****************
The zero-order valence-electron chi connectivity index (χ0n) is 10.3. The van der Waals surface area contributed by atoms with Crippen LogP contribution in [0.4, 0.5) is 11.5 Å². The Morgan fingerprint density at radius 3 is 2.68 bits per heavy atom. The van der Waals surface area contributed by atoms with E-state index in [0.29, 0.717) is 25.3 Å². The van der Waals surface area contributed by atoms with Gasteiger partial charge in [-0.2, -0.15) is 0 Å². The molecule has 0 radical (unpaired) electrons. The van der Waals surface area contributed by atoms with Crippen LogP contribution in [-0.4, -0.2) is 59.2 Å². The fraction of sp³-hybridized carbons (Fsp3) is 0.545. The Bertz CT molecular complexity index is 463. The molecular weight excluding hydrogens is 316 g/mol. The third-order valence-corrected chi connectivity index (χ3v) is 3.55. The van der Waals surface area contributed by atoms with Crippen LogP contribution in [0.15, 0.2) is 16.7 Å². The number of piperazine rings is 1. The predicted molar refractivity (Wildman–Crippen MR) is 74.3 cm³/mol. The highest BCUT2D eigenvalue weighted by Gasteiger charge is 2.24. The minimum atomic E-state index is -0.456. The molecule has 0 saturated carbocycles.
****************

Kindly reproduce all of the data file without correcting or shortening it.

The zero-order valence-electron chi connectivity index (χ0n) is 10.3. The van der Waals surface area contributed by atoms with Crippen LogP contribution in [0.4, 0.5) is 11.5 Å². The Morgan fingerprint density at radius 3 is 2.68 bits per heavy atom. The van der Waals surface area contributed by atoms with E-state index in [0.29, 0.717) is 25.3 Å². The van der Waals surface area contributed by atoms with Gasteiger partial charge in [-0.2, -0.15) is 0 Å². The molecule has 0 radical (unpaired) electrons. The van der Waals surface area contributed by atoms with Crippen LogP contribution in [-0.4, -0.2) is 59.2 Å². The fraction of sp³-hybridized carbons (Fsp3) is 0.545. The Bertz CT molecular complexity index is 463. The molecular weight excluding hydrogens is 316 g/mol. The third-order valence-corrected chi connectivity index (χ3v) is 3.55. The van der Waals surface area contributed by atoms with Crippen LogP contribution in [0.15, 0.2) is 16.7 Å². The number of piperazine rings is 1. The predicted molar refractivity (Wildman–Crippen MR) is 74.3 cm³/mol. The highest BCUT2D eigenvalue weighted by Gasteiger charge is 2.24. The minimum atomic E-state index is -0.456. The molecule has 0 saturated carbocycles.